I'll echo jim here. taking your bike to the dealer for the first service is just good insurance. they generally have competent techs and a broader base of product knowledge. so that's just smart money ahead.

after that? DIY what you can and find an indy to do the rest.
If in the UK, and if your dealer is fairly near to you, it's worth buying the parts from the dealer even if you do the work yourself. They're usually working flat out on service, so don't mind losing out on that. At least they get to make a bob or two on parts (usually delivered next day) and they can enter the work in Piaggio's database. This not only prevents arguments about warranty, but can be very useful down the line. E.g. when I took the GT200 to Greece and it broke down on the way back in Italy, the Piaggio service station looked it up, said 'All original, all service work done so far' and proceeded to knock the parts and labour bill in half courtesy of Piaggio headquarters.
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greasy125 wrote:
I'll echo jim here. taking your bike to the dealer for the first service is just good insurance. they generally have competent techs and a broader base of product knowledge. so that's just smart money ahead.

after that? DIY what you can and find an indy to do the rest.
I agree with Greasy and I think that the 1st service is the most important in terms of ensuring that the warranty is in force.
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Kayemtee wrote:
Sadly, the owner, Rocco, passed away in early 2020. They had, I believe, already lost their franchise because they did not offer to buy enough new inventory from Vespa. While I used the place for repairs, it was a poorly run business. A few “New” scooters of different years sat dusty on the floor that, even with utmost charity, could not be called a showroom. On one occasion, I thought the price was fair, on another, I felt ripped off. I don’t think I ever got a written bill. Rocco would seem to pull a number out of his ass. Oddly, I still liked the guy.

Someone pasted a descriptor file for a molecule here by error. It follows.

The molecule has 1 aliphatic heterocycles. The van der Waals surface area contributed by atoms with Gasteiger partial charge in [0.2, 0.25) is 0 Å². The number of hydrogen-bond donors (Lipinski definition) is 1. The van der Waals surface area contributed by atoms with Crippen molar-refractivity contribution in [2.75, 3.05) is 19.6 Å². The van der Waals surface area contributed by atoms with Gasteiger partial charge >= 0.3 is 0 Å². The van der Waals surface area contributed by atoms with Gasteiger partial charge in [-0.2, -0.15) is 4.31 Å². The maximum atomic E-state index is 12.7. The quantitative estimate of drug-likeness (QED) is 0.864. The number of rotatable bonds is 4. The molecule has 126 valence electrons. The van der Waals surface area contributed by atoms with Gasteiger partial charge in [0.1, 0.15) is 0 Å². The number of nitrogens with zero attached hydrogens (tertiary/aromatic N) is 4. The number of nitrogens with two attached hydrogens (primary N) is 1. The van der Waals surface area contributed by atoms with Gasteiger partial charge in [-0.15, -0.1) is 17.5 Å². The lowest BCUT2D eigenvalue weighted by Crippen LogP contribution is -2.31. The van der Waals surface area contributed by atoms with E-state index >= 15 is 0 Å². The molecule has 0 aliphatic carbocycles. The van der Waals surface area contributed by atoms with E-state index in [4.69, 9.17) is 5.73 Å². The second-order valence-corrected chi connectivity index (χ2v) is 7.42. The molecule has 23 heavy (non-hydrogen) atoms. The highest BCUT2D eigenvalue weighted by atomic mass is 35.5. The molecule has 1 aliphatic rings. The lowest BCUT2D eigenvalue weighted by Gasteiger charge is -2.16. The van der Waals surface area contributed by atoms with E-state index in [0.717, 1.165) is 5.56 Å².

Rocco’s brother Angelo is still around, but his principal business is car repair. There are multiple Vespas waiting to be repaired that he may never get to.
Rocco’s son may be the keeper of that Facebook page; he occasionally sends out an e-mail purporting to offer four stroke Stellas for sale, or some other scooter, but he can’t be treated seriously. When his father was alive, he would try to wait on customers from behind the counter while wearing a helmet. Any mention of him to his late father or uncle, would result in a deep sigh and some strong, unkind words.

I have even asked Vespa headquarters if they could suggest any mechanic, even from someplace not authorized, but as one might expect, they politely said they know of no one.

I get my tires changed at a large Yamaha, Kymco dealer a half hour ride from me, but they are unwilling to take on even belt changes.

So, playing the odds is what I am suggesting. The new scooter belongs to my wife, is one of two she owns, and is unlikely to get a lot of miles on it before the warranty expires. Perhaps, if I see anything untoward in the original oil, I will change my mind and bring it to a dealer to check the valves.

I welcome any Vespa mechanic to comment on how likely/unlikely it is to find out of spec valves on a new 150 that seems to run perfectly. Even if I could make arrangements with the dealer to do the first service while I wait, it would still be a very long day of trailering.
Had the same experience with the folks in Schenectady. Finally gave in and bought some of the special tooling and do my own service and repair now. It’s the best decision I ever made.
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Kayemtee wrote:
Now that it is approaching first service, I intend to change the oil and filter myself. I am a bit confused: Robot recommended a check for the valve adjustment while the salesman said only oil and filter is necessary.
No way would I check the valves myself. I would need to make a 300 mile round trip to reach the closest dealer. I have a trailer, but I think it’s a bit unreasonable to do that.
Any educated opinions welcome.
Well, I'd suggest you look at the table of inspections, adjustments, etc in the back of your Primavera owners manual. When I look at the Primavera 150ie manual to which I have access, on the valve clearance line it says adjust (A) in the 600 mi (1000 km), 6000 mi (10,000 km), 12,000 mi (20,000 km) and 18,000 mile (30,000 km) columns.